Making companies competitive remains a key challenge

While disinvestment will help the Government raise the much-required funding to ease the tight fiscal situation in India, it will also result in lowering Government ownership of profitable assetsin key sectors like energy. However, even after stake sale, the Government should remain the largest shareholder in these companies(for e.g.: Government’s stake in Coal India is currently 90%).

The key issue remains loss-making PSUs, and the strategy to turn around these companies that employ a large number of people and operate in highly competitive and liberalised sectors such as aviation (Air India) and telecom (MTNL, BSNL). For the telecom companies, the Planning Commission notes: “Urgent steps are required to be taken to turn them around by leveraging upon their strengths and assets as well as financial reengineering.”

A sustained focus by the Government on correcting the course for these loss-making PSUs remains critical for their return to profitability. And this appears difficult in the near-term given the Government’s lack of financial resources in the current fiscal situation…

Case Study: Mahanagar Telephone Nigam Limited (MTNL)

Mahanagar Telephone Nigam Limited (MTNL) is the incumbent telecom services provider in Mumbai and New Delhi. Over the past 10 years, MTNL’s sales and profits have seen a declining trend. MTNL failed to keep up with the switch from fixed line telephony to mobile telephony. As private operators ramped up their user base in the two largest metros in India, MTNL was left behind with the Government failing to add capacity to their mobile network.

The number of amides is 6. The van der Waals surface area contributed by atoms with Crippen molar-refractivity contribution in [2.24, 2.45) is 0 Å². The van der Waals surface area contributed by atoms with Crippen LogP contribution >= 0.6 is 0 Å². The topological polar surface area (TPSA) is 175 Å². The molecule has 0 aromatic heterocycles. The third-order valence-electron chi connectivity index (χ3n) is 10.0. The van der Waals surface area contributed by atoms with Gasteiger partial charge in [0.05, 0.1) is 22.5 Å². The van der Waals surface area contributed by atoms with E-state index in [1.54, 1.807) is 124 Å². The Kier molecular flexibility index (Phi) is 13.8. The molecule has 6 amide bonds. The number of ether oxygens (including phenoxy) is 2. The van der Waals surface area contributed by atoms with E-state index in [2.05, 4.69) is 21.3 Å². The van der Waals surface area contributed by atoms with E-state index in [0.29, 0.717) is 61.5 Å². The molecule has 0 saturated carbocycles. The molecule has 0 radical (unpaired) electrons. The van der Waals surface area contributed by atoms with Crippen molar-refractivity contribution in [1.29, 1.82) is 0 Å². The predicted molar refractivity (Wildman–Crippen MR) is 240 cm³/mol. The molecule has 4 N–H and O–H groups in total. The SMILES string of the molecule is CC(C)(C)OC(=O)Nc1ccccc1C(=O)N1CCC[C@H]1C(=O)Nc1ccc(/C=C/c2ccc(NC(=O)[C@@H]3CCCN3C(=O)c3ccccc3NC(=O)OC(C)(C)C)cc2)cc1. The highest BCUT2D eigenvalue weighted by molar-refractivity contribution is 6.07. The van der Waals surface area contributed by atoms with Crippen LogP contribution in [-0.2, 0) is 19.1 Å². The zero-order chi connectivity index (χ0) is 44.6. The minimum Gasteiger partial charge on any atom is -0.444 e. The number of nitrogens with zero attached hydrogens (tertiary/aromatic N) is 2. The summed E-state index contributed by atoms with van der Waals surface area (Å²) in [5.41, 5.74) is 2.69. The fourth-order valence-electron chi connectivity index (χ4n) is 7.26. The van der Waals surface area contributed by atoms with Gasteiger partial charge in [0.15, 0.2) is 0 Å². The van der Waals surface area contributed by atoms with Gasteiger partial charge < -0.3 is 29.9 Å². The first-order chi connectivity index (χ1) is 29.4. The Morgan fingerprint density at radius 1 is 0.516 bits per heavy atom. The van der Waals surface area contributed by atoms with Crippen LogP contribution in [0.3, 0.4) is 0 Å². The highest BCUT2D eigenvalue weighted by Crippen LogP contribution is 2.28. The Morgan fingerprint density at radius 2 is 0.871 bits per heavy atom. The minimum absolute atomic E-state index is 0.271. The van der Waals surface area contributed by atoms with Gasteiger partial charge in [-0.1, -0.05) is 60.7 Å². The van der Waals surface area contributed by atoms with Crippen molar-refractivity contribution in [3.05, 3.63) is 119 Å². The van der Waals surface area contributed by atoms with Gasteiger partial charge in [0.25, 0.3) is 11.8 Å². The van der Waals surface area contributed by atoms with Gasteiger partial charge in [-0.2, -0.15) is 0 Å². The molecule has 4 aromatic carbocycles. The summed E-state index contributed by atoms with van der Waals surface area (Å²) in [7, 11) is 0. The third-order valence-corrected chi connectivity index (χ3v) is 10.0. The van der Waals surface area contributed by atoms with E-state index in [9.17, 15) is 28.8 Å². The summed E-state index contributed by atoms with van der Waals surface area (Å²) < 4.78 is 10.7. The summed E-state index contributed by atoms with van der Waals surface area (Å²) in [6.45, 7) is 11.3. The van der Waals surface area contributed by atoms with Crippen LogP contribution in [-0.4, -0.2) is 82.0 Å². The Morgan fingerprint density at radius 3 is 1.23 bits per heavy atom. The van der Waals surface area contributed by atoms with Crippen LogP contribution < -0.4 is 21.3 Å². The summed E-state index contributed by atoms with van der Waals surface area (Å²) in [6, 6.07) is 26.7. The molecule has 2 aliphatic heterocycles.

Figure 4

In recent years, MTNL also had to bear the burden of acquiring 3G and BWA spectrum. With core profitability on the decline, MTNL is now looking at selling off excess land. Its FY12 Directors Report states:

“MTNL has huge assets in the form of land & building, and, of late, has been making efforts for renting out the spare space and has also been successful to some extent. With the advancement of technology, the space occupied by the equipment is shrinking day by day and more and more space is getting available. In its constant effort for generation of additional revenues, MTNL has rented out the spare space available in different offices / exchange buildings across Delhi and Mumbai. In addition, MTNL has considerable assets in the form of spare capacity available in installed equipment. MTNL intends to rent out this available spare capacity and generate additional revenue…”

MTNL’s declining profitability reflects the Government’s inability to capitalize on an opportunity of huge growth in the past decade. With the telecom industry now facing the pressures of growth reaching maturity levels, it would be a challenge for MTNL to return to its old days of profitability which was – as time has shown – a function of the monopoly it once enjoyed.

(Anupam Gupta is a Chartered Accountant and an investment research professional. He can be contacted at